Clear, practical advice on daily living equipment
Grab rails can be used to push up from or to pull yourself up with when transferring on/off the toilet. They may also be used from a standing position or when transferring from a wheelchair.
They are generally fixed to the wall alongside the toilet, but if this is not possible (due to a partition wall, or a radiator being in the way), then a drop down rail mounted on the wall behind the toilet could be used.
As a general rule, if you use a rail to pull yourself up and steady yourself, then the rail is fitted starting at a point about 2.5cms (1 inch) forward of your knee and about 5 cms above your elbow (when seated on the toilet with your arms down against your side), extending at an angle running forwards and upwards away from you. See diagram to the right (Disabled Living Foundation, 2009).
Before fitting the rail/s sit on the toilet and check you can reach the points where you intend to install them. Check the distance between the toilet pan and the wall. If you have to lean sideways to reach the rail, it will not provide sufficient support (Disabled Living Foundation, 2009) and a drop down rail fitted to the back wall, a wall to floor rail or a free-standing toilet surround rails may be more appropriate.
This is a general guide only. The ideal location of the rails will depend on your individual size, reach and toilet location. Consequently we recommend an individual assessment with an occupational therapist or trusted assessor.
If when sat on the toilet, you cannot reach the wall to one side of your toilet without leaning to that side then the wall on this side is probably too far away to use a wall mounted grab rail when standing from your toilet. Studies have shown that the shoulder needs to be in vertical or horizontal alignment with the elbow and hand to provide optimum stability and strength (Tyldesley and Grieve, 1996). Consequently if you have to lean sideways to use the rail, you will not have as much leverage (Disabled Living Foundation, 2009), and will need to consider alternative options, these may include:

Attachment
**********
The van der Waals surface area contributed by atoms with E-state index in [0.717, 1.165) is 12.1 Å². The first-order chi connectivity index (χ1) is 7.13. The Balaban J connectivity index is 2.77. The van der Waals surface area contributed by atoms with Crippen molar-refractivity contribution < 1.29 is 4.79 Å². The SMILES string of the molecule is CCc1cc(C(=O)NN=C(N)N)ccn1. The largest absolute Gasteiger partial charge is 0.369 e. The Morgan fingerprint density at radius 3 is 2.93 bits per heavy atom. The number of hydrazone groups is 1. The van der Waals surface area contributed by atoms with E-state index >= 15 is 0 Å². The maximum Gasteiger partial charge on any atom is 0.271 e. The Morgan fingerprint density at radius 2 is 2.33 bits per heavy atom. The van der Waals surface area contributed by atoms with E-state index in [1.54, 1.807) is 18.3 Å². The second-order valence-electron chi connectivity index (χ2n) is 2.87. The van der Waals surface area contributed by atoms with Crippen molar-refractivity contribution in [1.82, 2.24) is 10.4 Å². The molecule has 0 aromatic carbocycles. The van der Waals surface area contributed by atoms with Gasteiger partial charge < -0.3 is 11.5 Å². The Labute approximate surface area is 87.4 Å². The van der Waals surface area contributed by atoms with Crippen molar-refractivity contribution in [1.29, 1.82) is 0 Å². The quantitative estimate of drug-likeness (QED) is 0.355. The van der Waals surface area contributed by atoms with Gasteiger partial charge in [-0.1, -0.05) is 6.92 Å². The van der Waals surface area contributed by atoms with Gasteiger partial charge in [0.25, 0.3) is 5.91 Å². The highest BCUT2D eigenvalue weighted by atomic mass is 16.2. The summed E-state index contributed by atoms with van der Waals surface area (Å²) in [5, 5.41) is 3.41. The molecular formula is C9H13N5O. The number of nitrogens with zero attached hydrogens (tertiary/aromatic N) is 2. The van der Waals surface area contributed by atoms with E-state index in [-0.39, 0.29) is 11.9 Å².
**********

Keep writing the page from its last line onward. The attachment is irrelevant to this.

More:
Wall to floor rails
Drop-down toilet rails
These folding rails are useful where space is limited but check the size of the back plate of the rail fits in the available space you have. Some have an attachment for a toilet roll holder.They are particularly appropriate for people who may be transferring to and from a wheelchair. The length of these rails varies, shorter lengths may be appropriate if you require assistance from a carer (Sanford, 2011), (Pain, McLellan, and Gore, 2003).
The height of the horizontal part of both wall to floor and drop down toilet rails should be just below the height of your elbow when you are sat on the toilet with your elbows by your side and your forearms at a right angle (see diagram to left). The distance from the toilet that the rail is mounted should position the rail about a fist width away from the widest part of your thigh (Disabled Living Foundation, 2009), (Pain, McLellan, and Gore, 2003).
This is a general guide only, the ideal location of the rail will depend on your individual size, reach and toilet location. Consequently we recommend you arrange an individual assessment with an occupational therapist or trusted assessor.
Toilet surround rails may be an alternative to the above rails.
Rails are only as strong as the wall to which they are fixed and the fixings that are used. Many modern houses have internal partition walls that are not suitable for the installation of wall fixtures such as grab rails. Ensure that you are using the correct method and type of fixing for the material of the wall. If in doubt consult a qualified and experienced tradesperson.
All advice is either supported by references (cited in the text) or is based upon peer reviewed professional opinion. Our advice is impartial and not influenced by sponsors or product suppliers listed on the site.
Conflict of interest statement